A piece of plastic card was used to draw the filler over the surface, and when dry was sanded down with very fine wet and dry paper, used dry. This surface can be painted with a water-based acrylic but I chose to cover both sides with Solarfilm Lite.
R/C AND CONTROL RUNS
Prior to completing the upper fuselage sheeting, I installed the Rx in an almost upright position so that plugs could be easily pushed home. Double-sided tape secured the Rx, and a length of garden twist-tie held the controller. My scrap box was raided for some old Sullivan inner snake pieces and the garden shed for some soft 1mm wire to make pushrods. Garden wire is easier to bend than piano wire and doesn’t distort on the short run in this model – it’s also cheap to replace if you get the bend in the wrong position! The wire was then passed through the horns and secured with some scrap plastic tube glued over the ends.
Before committing Temptress to the air I double-checked all the flying surfaces to ensure that they were true and at the correct angle of attack. The C of G was spot on the main spar, but I paid a small penalty by using Corecell instead of polystyrene foam sheet and had to add a touch of ballast inside the motor compartment. However, the model was still on its target weight of 7.5oz.
Joe Spiers accepted the job of test pilot whilst I got behind a camera at the Teignbridge Indoor Bowling Centre – many thanks to the staff there for opening up at dawn specifically for our test flights! First checks were for ground handling, and my generosity with the balanced rudder immediately demanded rates to be set on the Tx. The model now rolled straight without being twitchy on the sticks. Joe held down elevator until flying speed built up and then, with a little up, she took beautifully to the air and proved a delight to fly. There’s nothing more satisfying for a designer than watching his new charge do exactly what it was designed for!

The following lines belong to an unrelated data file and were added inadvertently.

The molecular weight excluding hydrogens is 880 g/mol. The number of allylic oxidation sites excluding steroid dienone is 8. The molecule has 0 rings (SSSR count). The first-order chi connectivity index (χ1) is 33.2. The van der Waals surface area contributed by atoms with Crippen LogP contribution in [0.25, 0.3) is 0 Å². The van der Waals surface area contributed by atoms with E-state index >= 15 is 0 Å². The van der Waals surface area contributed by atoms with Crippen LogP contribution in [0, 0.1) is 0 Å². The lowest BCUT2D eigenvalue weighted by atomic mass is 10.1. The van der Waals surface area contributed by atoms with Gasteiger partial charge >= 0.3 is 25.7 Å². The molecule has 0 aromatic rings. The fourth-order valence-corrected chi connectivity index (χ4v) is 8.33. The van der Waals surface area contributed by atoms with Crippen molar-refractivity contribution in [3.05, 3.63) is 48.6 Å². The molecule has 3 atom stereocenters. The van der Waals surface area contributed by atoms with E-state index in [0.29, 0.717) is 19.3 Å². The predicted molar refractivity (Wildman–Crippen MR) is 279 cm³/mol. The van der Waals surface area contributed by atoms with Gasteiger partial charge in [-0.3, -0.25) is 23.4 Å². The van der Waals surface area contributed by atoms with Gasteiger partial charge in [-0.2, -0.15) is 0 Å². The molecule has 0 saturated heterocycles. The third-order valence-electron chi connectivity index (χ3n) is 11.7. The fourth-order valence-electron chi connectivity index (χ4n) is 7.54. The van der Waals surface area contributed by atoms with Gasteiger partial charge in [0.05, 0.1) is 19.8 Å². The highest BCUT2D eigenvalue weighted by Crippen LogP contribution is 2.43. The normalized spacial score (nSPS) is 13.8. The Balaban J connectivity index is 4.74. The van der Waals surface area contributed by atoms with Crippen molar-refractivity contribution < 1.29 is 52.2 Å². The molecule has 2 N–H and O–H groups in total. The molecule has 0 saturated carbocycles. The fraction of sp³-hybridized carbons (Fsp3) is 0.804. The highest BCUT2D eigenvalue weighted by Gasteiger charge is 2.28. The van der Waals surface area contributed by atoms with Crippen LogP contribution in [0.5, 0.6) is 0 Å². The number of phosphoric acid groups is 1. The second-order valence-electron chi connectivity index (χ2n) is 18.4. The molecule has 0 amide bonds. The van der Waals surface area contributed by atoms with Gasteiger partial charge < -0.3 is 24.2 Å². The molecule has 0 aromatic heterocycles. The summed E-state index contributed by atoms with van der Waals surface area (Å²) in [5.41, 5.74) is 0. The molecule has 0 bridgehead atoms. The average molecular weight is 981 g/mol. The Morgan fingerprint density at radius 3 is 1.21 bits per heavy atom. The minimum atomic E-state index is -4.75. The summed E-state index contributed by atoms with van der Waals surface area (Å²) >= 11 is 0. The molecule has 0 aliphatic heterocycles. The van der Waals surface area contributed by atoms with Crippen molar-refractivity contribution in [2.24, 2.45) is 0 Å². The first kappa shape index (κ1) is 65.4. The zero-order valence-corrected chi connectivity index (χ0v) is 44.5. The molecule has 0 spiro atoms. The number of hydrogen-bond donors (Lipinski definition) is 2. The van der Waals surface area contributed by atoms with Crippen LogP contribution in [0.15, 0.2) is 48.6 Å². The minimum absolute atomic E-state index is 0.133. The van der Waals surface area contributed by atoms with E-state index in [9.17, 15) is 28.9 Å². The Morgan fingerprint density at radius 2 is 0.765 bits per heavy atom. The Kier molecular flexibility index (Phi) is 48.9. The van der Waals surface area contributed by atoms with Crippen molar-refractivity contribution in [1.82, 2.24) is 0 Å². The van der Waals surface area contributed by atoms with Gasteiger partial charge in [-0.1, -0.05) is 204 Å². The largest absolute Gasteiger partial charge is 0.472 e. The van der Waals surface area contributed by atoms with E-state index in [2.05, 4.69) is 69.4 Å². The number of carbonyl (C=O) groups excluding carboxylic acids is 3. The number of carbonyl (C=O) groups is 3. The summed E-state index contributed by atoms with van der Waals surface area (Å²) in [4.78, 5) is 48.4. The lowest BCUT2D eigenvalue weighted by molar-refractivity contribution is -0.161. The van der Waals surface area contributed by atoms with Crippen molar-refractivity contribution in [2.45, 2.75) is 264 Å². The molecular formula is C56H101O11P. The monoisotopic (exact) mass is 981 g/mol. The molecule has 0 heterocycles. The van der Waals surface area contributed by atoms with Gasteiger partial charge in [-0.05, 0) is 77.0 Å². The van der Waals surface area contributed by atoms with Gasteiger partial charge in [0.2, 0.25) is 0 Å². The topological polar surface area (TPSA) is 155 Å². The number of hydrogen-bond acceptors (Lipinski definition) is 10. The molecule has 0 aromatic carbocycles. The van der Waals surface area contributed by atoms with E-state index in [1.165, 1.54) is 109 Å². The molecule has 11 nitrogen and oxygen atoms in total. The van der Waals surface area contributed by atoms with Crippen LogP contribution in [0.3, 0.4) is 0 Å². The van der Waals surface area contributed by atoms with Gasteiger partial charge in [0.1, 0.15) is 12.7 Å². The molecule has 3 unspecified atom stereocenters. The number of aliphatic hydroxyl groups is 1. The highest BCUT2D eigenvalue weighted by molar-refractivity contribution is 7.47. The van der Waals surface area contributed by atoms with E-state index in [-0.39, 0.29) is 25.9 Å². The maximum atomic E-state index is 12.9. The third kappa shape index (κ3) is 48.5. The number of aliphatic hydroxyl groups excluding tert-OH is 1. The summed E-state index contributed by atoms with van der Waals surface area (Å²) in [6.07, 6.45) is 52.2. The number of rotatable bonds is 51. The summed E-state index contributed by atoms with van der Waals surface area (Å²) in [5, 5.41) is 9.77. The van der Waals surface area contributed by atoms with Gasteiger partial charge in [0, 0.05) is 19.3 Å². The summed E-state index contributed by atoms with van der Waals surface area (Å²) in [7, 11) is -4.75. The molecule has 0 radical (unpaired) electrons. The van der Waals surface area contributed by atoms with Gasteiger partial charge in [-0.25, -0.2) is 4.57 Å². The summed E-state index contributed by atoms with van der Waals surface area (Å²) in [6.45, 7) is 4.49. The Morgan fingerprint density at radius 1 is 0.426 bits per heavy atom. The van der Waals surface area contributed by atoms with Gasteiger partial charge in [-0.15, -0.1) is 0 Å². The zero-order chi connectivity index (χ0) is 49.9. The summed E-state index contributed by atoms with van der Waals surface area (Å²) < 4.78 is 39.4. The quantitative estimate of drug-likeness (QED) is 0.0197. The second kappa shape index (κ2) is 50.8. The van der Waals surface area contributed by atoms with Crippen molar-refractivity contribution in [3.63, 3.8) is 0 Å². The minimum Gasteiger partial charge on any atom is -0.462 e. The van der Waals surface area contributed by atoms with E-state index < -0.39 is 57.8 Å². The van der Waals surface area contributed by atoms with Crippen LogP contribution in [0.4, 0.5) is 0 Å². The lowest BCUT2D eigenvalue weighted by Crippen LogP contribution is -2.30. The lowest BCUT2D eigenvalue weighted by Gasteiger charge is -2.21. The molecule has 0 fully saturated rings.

My second test pilot was Geoff Bell, who flies models for the BBC in the making of wildlife films. This time we were flying in a more confined sports hall that made demands for very tight turning. Temptress still managed very well and proved she was tough when (…ahem!) flown into a wall. Both model and wall survived.
A GOOD NIGHT IN
They say that ‘staying in’ is the new ‘going out’, so there you have it – there’s no excuse for moaning when the winds blow and the rain’s horizontal. There’s bound to be some indoor flying activity not far from where you live – equip yourself with a Temptress and have some fun. She’s cheap, fun and comes back for more!
● 4 x 3/32 x 3/32” balsa sticks
● 1 x 1/32 x 36” balsa sheet
● 1 x 1/16 x 36” balsa sheet
● 1 x 3/4” wide trailing edge section balsa
● 1 x 3/32” balsa sheet
● 2 x 1/4 x 1/8” balsa sticks
● 1 x 1/8 x 1/8” balsa stick
● 1 small tube UHU balsa cement
● Piece of 1/8” dowel, plus paper or alloy tube (for wing joiner)
● 2 x 22swg piano wire (undercart)
● Soft 1mm diameter garden wire pushrods
● 1 roll Solarfilm Lite (1.27m x 0.7m)
Model type: Electric indoor
Designed by: Loris Goring
Wingspan: 36'' (914mm)
Fuselage length: 24'' (611mm)
Wing area: 207 sq. in.
All-up weight: 7.5oz (212g)
Wing loading: 5.3oz / sq. ft.
Motor: IPS DX2BB-B motor and g/box
Battery: 7.2V 250mAh NiCad
Control functions: Rudder, elevator, throttle
Control throws: Rudder ±1⁄2'' (12.7mm), elevator ±1⁄4'' (6.35mm)